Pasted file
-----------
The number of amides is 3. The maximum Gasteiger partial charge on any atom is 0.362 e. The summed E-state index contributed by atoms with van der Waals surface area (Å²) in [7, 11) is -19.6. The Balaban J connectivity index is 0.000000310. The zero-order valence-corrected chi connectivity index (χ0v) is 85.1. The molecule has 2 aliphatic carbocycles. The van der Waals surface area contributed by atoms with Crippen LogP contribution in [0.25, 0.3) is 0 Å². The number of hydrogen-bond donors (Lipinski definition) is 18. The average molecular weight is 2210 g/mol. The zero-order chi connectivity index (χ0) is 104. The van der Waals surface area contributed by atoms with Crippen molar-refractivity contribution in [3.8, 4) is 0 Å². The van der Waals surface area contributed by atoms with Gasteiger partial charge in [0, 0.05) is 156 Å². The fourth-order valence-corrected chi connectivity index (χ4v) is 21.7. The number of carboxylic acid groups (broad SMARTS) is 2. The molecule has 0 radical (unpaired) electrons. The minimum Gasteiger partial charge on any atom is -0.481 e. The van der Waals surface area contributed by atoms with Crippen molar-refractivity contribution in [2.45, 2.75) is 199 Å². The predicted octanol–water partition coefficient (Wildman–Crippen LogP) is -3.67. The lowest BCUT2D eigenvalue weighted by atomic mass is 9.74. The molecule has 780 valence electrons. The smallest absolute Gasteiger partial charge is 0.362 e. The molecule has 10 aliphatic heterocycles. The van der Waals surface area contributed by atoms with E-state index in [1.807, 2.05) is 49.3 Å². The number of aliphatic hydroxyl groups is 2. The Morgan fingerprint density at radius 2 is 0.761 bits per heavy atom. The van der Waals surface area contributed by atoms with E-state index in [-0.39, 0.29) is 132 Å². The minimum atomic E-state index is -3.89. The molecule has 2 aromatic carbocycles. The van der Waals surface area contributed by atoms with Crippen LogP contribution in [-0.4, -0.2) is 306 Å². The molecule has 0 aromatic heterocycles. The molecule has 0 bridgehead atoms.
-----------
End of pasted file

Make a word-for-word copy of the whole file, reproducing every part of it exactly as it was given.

The number of amides is 3. The maximum Gasteiger partial charge on any atom is 0.362 e. The summed E-state index contributed by atoms with van der Waals surface area (Å²) in [7, 11) is -19.6. The Balaban J connectivity index is 0.000000310. The zero-order valence-corrected chi connectivity index (χ0v) is 85.1. The molecule has 2 aliphatic carbocycles. The van der Waals surface area contributed by atoms with Crippen LogP contribution in [0.25, 0.3) is 0 Å². The number of hydrogen-bond donors (Lipinski definition) is 18. The average molecular weight is 2210 g/mol. The zero-order chi connectivity index (χ0) is 104. The van der Waals surface area contributed by atoms with Crippen molar-refractivity contribution in [3.8, 4) is 0 Å². The van der Waals surface area contributed by atoms with Gasteiger partial charge in [0, 0.05) is 156 Å². The fourth-order valence-corrected chi connectivity index (χ4v) is 21.7. The number of carboxylic acid groups (broad SMARTS) is 2. The molecule has 0 radical (unpaired) electrons. The minimum Gasteiger partial charge on any atom is -0.481 e. The van der Waals surface area contributed by atoms with Crippen molar-refractivity contribution in [2.45, 2.75) is 199 Å². The predicted octanol–water partition coefficient (Wildman–Crippen LogP) is -3.67. The lowest BCUT2D eigenvalue weighted by atomic mass is 9.74. The molecule has 780 valence electrons. The smallest absolute Gasteiger partial charge is 0.362 e. The molecule has 10 aliphatic heterocycles. The van der Waals surface area contributed by atoms with E-state index in [1.807, 2.05) is 49.3 Å². The number of aliphatic hydroxyl groups is 2. The Morgan fingerprint density at radius 2 is 0.761 bits per heavy atom. The van der Waals surface area contributed by atoms with E-state index in [-0.39, 0.29) is 132 Å². The minimum atomic E-state index is -3.89. The molecule has 2 aromatic carbocycles. The van der Waals surface area contributed by atoms with Crippen LogP contribution in [-0.4, -0.2) is 306 Å². The molecule has 0 aromatic heterocycles. The molecule has 0 bridgehead atoms.